ASML Holding NV (Veldhoven, The Netherlands), the world's leading supplier of lithography equipment for chip manufacturing, has reported that one customer has succeeded in exposing 637 wafers on one of its EUV systems within a single day.
This exceeds a target set for ASML of 500 wafers per day to be achieved by the end of this year.
EUV lithography has yet to reach the technical specification to allow commercial adoption of the technology and one of the main issues has been the brightness of the source. This governs resist exposure times and how long wafers must stay in a machine which ultimately affects productivity and the cost of the process.
Conventionally manufacturers look for throughputs of about 100 wafers per hour on conventional lithography machines. Even at lower hourly rates 1,600 wafers a day is an industry level of expectation.
It recent years progress with EUV lithography development has slowed causing its insertion into mainstream production to be put back but it remains the most likely contender to get chip manufacturing to process nodes below 10nm. However, the industry is starting to contemplate that the continuation of Moore's Law at dramatically increased cost may not be desirable or necessary.
"We are pleased that one of our systems was able to expose 637 wafers in a day in an endurance test, which demonstrates the current capability of our EUV platform. The endurance test was designed to simulate a production run," said Peter Wennink, CEO of ASML, in a statement. The run was done on an NXE:3300B EUV system at an IBM site, according to reports that referenced a company spokesperson.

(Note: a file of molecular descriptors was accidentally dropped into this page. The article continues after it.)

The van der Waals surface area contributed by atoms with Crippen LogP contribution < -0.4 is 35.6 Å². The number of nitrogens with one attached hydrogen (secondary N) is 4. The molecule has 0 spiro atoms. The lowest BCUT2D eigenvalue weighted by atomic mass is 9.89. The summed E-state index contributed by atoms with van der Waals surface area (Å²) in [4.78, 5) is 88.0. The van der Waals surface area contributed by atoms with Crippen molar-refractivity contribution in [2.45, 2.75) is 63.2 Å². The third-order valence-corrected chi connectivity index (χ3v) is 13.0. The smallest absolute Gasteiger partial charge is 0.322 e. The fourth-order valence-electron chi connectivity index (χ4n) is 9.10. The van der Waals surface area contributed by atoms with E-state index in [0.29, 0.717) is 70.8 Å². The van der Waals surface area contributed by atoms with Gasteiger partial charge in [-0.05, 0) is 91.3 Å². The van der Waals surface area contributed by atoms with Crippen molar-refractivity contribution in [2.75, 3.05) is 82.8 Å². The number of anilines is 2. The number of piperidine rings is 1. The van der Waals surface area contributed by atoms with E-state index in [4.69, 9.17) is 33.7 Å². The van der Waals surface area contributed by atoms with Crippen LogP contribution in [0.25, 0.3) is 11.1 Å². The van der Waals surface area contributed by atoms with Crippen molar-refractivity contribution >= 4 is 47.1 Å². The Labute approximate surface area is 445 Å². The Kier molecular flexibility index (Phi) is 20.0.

"The run exceeded the 500 wafer per day requirement that our customers had set us for the end of the year. However, since this is only a single data point, this performance now needs to be repeated on multiple days and multiple systems, which is the goal of our availability improvement programs that will be executed throughout the remainder of the year," Wennink also said in the statement.
EUV is falling short of industry expectations has put ASML, previously a favorite of the semiconductor equipment sector, under pressure – mainly due to the billions of dollars and years of effort it has invested in developing a technology which it is still not certain will be deployed for volume production.
Share price rises
Nonetheless the share market reacted positively to the statement and pushed ASML's stock price up 15 percent at the opening on Wednesday, July 30.
Earlier in the month ASML reported a net income of €399 million (about $530 million) on revenues of €1,644 million (about $2.20 billion) for the second quarter of 2014.
However, ASML had reduced its full-year net sales forecast to around €5.6 billion as logic customers pushed out the timing of capacity ramps for their next nodes and it pushed the delivery of three EUV systems out into 2015. At the time Wennink said: "In our EUV source development program, we demonstrated improvements towards the customer requirement for volume production in 2016 of typically 1,500 wafers per day. We are working closely with customers to determine the volume production insertion points for the 10 and 7 nanometer nodes."
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